Thank you for sharing this happy moment with me!

Announcing Baby #2

Is Limiting Screen Time Realistic?

By the time a child reaches their first birthday, they begin to notice that screens play a large role in their world. They understand that phones, tablets, and TVs are sources of entertainment and begin to show interest in them. Our children are considered digital natives- they won’t know a time without technology.

In 1999, the AAP recommended that children under two years old have no screen time, however those recommendations are considered outdated and are being revised. Is it possible or even practical to set strict limits on screen time today?

My daughter will be two in June. She’s been interested in phones and the television since she was 18 months old. As she grows up, we know we will have to navigate many discussions about the type and amount of technology in her life.

Passive versus active screen time

Not all screen time is created equal. Passive screen time has been shown to provide almost no benefit to children. Passive screen time includes watching TV shows and videos, but not all TV shows and videos fall into this category. If the show has an element of interaction, it may spark imagination or teach your child something about the world. Some examples of interactive shows include Little Einsteins, Daniel Tiger’s Neighborhood, and Sesame Street. Entertainment that is strictly passive includes movies and shows where the characters do not break the fourth wall and talk to the audience.

Active screen time promotes brain activity and critical thinking. There are a variety of TV shows, apps, games, and educational websites that fit into this category. Active screen time can also include video chatting on Skype and Facetime with friends and family members. These activities encourage the child to interact with the screen. As a rule of thumb, if the medium requires interaction to work – e.g. pushing arrows on the screen to advance the game – then it would be considered active screen time.

Screentime in moderation

I’ve worked from home with Norah since she was 10 weeks old. After she became more active and interested in the world (around 18 months old) she required near constant interaction. Before that she had no interest in what was happening on the TV and barely glanced at it. She was entertained by toys, stuffed animals, and household items. Since she became an active toddler, I’ve used screen time to get things done around the house, answer emails and phone calls, and to take short breaks.

Norah enjoys her shows. She loves to sing along with Daniel Tiger, pat her legs and lift her arms for Little Einsteins, and dance to Mickey Mouse’s Hot Dog song. She gets so much enjoyment out of 25-40 minutes of television a day that I don’t see the harm in it. I also don’t mind letting her play on my phone. Although she’s frozen me out more times than I can count, she learns something new every time she interacts with it.

The two most important things about screen time are not to use it too often and not to feel guilty when you do use it.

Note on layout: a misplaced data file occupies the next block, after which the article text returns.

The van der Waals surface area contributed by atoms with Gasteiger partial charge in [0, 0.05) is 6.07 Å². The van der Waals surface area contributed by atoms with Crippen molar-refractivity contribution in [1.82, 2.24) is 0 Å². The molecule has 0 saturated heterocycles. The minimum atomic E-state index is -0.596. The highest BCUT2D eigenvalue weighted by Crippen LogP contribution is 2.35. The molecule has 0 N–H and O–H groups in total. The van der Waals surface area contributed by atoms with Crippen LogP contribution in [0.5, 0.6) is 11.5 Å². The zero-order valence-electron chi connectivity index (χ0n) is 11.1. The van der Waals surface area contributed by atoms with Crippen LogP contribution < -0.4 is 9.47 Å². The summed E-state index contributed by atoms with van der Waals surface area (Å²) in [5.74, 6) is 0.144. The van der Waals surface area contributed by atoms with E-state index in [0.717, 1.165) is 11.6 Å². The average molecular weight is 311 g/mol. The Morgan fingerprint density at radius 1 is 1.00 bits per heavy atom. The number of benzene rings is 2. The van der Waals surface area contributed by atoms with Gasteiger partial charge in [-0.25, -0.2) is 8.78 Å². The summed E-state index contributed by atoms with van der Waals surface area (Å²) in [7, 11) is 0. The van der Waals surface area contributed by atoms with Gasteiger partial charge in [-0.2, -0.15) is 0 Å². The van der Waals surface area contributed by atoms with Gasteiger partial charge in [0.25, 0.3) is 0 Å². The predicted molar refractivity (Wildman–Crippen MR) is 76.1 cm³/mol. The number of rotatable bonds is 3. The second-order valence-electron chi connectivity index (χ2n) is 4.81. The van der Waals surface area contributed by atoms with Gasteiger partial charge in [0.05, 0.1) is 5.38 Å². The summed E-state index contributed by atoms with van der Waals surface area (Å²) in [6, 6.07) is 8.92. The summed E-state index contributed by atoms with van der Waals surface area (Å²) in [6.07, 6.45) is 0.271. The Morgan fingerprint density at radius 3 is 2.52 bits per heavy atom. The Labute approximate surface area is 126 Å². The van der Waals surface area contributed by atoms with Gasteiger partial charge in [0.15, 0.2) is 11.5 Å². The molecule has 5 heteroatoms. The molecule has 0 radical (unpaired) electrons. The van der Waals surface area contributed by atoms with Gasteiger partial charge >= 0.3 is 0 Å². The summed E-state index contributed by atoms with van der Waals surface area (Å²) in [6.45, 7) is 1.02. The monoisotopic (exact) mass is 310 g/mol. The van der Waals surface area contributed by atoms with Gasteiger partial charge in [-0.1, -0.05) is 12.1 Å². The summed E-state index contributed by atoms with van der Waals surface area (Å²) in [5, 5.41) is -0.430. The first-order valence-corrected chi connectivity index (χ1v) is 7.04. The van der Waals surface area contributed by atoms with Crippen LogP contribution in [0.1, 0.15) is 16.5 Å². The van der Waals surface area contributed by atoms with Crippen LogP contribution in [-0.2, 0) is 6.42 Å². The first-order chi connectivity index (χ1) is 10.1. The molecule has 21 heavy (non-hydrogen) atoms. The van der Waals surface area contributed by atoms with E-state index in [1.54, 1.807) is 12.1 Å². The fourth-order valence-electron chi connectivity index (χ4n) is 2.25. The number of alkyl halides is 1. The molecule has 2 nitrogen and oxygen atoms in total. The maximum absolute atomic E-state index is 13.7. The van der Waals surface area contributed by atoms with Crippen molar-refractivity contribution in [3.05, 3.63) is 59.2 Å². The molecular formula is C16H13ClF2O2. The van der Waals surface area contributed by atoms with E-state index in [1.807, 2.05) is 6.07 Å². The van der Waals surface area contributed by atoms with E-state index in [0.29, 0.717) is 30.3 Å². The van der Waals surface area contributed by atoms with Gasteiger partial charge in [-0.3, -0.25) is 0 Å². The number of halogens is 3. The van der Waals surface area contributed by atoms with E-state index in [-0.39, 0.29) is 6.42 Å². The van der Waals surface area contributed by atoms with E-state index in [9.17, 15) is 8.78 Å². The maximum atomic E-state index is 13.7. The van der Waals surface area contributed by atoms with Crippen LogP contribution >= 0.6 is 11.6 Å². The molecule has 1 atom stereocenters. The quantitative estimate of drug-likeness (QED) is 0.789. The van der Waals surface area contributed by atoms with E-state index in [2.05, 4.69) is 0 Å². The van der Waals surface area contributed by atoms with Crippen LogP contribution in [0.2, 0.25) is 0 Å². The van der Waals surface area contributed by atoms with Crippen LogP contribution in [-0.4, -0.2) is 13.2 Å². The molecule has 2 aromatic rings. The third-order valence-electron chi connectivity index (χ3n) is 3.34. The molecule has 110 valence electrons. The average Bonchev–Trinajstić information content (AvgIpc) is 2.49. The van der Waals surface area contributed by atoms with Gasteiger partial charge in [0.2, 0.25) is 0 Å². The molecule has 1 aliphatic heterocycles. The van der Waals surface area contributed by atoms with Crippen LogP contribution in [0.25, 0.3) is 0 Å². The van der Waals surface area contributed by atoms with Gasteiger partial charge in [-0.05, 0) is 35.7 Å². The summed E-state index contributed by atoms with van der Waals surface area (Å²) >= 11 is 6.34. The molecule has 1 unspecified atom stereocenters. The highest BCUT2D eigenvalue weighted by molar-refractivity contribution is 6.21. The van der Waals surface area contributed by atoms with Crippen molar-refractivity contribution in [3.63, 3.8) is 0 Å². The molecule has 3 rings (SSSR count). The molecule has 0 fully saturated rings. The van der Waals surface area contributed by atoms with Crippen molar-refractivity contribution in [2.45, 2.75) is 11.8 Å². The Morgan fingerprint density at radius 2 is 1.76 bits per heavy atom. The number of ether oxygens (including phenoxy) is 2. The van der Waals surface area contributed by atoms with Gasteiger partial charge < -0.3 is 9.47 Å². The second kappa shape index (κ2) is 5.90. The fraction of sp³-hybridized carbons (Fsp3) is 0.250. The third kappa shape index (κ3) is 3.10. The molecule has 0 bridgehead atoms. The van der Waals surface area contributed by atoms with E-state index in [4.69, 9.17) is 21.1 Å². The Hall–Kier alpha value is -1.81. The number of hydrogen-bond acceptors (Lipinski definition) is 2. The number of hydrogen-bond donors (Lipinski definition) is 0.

I initially thought I would follow the doctor’s recommendation and not let her touch a screen until she was two years old, but it wasn’t doable with our lifestyle. As a work at home / stay at home mom, I occasionally need something to distract her and nothing does the job better than a TV show or smartphone app.

There are so many factors to consider when trying to figure out the best way to parent your child. You can’t do everything perfectly 100% of the time, it’s not possible. I choose not to be overly cautious about screen time. I feel that the combination of exclusive attention and enriching social activities contribute more to Norah’s development than the screen time takes away from it.

Screen Free Time

As a family, we’ve decided that dinner time is a screen free time. My husband and I aren’t glued to our devices. We prefer to talk to each other and make Norah part of our conversation. When we go out to eat, we bring books and small toys and use smartphones as a last resort to resolve a tantrum. We plan on keeping dinner time screen free permanently.

We also try not to be on our phones in front of Norah. When we’re playing with her, we give her our full attention. We do at least 2-3 activities per week with Norah’s peers. I recently joined a mom’s group and hope to participate in many more activities this summer. We signed up for swimming and tumbling lessons that start when Norah turns two. When she turns three, she will be enrolled in preschool. We want Norah to have a full life that includes technology as well as nature, science, literature, art, and anything else that interests her.

As technology become more and more prevalent in everyday life, we all need to set boundaries for ourselves and our families. Every generation has different challenges than the generation before and screen time is one of ours. The right amount of screen time is different for every person so have a conversation, set some guidelines, and decide what works for your family. Enjoy your time with technology and without.

Toddler selfie
One of the Norah’s many selfies

The Importance of Father-Daughter Time